Let’s examine the case of Blackbaud and Trinity Health. Trinity Health contracted the services of the software company Blackbaud to protect its data. However, Blackbaud’s systems experienced a ransomware attack, exposing the private information of Trinity Health’s clients. Blackbaud, as a business associate, informed Trinity Health of the breach. On its part, Trinity Health had to notify the affected individuals and issued a press release as per the Breach Notification Rule.

4. The Omnibus Rule: Strengthening HIPAA Compliance and Enforcement

The Omnibus Rule, introduced in 2013, made significant amendments to address the deficiencies of HIPAA because of the digitization of healthcare information. Here’s how the Rule addresses the gaps in HIPAA:

  • It expands patients’ control over and access to their ePHI
  • It broadens the definition of business associates to include any entity (including subcontractors) that creates, receives, maintains, or transmits PHI as part of its services.
  • It imposes stricter restrictions on using PHI for marketing purposes
  • It introduces streamlined processes for disclosing immunization records to schools, making the process less cumbersome.
  • It simplifies research consent requirements.
  • It includes genetic information in the definition of PHI
  • It requires covered entities to treat improper PHI disclosures as breaches unless specific security safeguards have been met.
  • It clarifies the penalties for HIPAA violations and considers factors such as the number of affected individuals, duration of noncompliance, and the severity of culpability. It also increased penalties to a $1.5 million cap per identical violation type per year.

Let’s look at the case reported in Thomson Reuters. A pharmacy benefits manager (PBM), CVS Pharmacy, filed a lawsuit against the mail service Press America, Inc. for a HIPAA breach. The mail service misaddressed mail and improperly disclosed the PHI of 41 individuals. As a business associate subcontractor, Press America was responsible for complying with HIPAA rules. The court denied Press America’s motion to dismiss the case after CVS sought indemnification. This case highlights the expanded obligations of business associates and subcontractors under the Omnibus Rule.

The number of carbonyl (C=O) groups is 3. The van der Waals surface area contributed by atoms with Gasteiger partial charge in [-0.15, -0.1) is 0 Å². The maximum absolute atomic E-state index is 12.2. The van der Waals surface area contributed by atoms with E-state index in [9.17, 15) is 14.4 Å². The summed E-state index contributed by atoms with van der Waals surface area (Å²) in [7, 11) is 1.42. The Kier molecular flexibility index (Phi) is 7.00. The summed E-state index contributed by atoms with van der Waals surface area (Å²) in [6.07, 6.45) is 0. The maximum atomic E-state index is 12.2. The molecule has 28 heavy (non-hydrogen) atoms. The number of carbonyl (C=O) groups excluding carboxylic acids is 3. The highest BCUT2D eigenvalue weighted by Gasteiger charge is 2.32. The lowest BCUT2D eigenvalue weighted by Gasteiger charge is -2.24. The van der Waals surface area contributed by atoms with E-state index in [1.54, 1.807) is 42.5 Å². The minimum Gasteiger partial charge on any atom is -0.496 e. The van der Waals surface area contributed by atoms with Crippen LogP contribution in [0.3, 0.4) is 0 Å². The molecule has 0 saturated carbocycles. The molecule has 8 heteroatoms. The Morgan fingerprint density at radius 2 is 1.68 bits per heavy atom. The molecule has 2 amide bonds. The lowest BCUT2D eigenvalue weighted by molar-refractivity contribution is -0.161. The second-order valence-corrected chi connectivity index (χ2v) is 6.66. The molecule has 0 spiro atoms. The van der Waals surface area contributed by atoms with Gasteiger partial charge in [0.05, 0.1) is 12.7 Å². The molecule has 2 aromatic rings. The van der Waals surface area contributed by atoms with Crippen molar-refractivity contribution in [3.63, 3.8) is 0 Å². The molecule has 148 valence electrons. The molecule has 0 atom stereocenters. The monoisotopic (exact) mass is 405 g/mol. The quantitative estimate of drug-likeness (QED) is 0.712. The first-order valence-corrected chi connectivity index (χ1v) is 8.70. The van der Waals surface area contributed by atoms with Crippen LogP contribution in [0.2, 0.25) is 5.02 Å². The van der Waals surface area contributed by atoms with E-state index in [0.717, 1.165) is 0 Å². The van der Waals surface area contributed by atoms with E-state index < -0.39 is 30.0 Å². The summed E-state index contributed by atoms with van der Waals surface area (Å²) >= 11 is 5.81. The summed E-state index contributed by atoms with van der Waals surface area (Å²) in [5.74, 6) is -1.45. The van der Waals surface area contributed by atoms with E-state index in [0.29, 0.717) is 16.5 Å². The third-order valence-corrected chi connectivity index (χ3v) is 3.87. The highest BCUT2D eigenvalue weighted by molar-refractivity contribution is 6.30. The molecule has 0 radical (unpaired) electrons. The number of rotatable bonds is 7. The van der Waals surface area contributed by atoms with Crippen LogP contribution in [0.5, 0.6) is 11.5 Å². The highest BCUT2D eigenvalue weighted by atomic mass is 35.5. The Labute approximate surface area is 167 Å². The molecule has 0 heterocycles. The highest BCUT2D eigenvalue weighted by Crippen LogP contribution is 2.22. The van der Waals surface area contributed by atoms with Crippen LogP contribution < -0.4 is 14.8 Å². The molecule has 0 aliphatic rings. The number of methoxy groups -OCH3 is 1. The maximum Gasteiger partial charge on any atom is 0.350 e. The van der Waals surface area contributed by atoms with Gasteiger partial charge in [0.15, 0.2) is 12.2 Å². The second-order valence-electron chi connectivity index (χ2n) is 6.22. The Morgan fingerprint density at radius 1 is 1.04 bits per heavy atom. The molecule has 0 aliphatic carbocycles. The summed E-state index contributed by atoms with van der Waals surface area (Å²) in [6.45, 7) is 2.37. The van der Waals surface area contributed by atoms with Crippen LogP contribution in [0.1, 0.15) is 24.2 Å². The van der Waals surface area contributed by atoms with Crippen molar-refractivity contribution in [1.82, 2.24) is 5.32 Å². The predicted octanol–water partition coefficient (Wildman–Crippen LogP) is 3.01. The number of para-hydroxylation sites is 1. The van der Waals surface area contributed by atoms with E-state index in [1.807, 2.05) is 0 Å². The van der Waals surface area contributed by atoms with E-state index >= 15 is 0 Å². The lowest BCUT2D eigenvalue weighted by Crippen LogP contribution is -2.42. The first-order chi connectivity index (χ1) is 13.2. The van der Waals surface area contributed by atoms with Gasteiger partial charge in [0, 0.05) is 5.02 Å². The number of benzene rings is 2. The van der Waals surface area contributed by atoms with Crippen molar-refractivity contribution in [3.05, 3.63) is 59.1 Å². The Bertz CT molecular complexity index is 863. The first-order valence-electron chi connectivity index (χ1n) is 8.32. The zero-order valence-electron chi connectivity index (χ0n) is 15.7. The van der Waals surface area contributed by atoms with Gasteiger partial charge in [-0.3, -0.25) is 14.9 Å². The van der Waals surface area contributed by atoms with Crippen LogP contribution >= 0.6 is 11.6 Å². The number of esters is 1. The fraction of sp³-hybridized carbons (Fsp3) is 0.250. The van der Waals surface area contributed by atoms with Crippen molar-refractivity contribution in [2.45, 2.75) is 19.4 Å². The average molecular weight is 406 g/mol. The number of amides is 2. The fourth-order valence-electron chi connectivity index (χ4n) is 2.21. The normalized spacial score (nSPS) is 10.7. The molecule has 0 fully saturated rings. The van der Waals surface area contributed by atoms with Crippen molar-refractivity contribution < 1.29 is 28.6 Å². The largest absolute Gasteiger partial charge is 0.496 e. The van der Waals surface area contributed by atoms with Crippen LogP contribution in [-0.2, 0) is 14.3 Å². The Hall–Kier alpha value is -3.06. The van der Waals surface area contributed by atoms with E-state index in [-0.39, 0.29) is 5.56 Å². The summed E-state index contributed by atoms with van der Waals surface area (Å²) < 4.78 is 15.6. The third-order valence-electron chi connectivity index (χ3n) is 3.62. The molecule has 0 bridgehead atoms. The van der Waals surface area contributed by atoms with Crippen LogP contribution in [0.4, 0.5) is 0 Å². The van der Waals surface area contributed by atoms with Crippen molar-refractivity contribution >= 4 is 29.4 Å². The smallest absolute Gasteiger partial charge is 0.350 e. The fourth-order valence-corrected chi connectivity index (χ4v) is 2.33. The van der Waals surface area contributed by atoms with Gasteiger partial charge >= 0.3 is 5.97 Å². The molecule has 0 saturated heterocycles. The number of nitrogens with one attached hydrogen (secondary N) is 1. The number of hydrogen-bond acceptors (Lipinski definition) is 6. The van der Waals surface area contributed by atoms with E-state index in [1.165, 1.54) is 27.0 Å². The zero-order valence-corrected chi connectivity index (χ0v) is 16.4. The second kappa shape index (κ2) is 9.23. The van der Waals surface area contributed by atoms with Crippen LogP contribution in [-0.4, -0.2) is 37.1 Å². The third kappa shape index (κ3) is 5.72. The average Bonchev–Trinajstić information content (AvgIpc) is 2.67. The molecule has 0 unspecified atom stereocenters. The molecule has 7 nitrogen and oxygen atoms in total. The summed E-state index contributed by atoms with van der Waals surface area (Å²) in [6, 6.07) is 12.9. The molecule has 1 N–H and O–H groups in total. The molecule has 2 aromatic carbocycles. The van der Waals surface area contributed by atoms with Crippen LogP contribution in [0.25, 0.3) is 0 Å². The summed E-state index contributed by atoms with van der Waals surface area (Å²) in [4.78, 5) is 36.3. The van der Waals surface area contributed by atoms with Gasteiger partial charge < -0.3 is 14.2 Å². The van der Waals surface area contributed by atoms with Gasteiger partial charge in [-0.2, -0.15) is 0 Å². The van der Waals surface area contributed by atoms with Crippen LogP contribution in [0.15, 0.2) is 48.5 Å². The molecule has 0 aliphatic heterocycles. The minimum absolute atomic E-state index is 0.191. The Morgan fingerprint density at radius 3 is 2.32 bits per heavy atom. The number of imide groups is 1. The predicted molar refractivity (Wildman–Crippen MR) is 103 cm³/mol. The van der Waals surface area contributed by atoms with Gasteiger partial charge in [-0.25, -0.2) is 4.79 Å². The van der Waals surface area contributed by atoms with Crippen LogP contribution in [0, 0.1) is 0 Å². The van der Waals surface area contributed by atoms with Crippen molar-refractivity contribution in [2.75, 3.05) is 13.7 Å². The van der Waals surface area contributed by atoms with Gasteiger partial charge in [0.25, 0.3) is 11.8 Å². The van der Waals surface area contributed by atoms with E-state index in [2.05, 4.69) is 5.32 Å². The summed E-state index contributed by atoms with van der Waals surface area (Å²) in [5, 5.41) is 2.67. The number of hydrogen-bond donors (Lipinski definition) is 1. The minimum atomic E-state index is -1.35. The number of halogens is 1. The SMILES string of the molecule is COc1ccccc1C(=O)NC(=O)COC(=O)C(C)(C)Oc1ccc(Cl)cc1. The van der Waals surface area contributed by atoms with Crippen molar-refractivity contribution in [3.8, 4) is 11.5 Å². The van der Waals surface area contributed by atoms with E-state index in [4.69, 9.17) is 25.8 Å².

What Are HIPAA’s Five Core Rules?

5. The Enforcement Rule: Ensuring Compliance and Penalties for HIPAA Violations

The Enforcement Rule, one of the essential rules of HIPAA, requires HIPAA violators to pay civil financial penalties. Moreover, it establishes the proper procedures for investigations and hearings when a breach occurs. When a covered entity is found to violate HIPAA rules, the HHS requires changes and corrective action to strengthen the privacy and security of PHI. The case studies enumerated here show the Enforcement Rule in action. The HHS can take steps when complaints are lodged on PHI misuses, such as when there’s an unauthorized disclosure, lack of privacy protection, inaccessible PHI, and neglectful handling of ePHI.

As such, understanding the rules of HIPAA is vital for healthcare providers and individuals to protect the confidentiality of health information. Through real-world case studies, we have seen the practical application of these rules and the importance of safeguarding patient data to maintain trust and privacy.

Kent Cañas

Kent is a content strategist currently specializing in HIPAA-compliant online fax. Her expertise in this field allows her to provide valuable insights to clients seeking a secure and efficient online fax solution.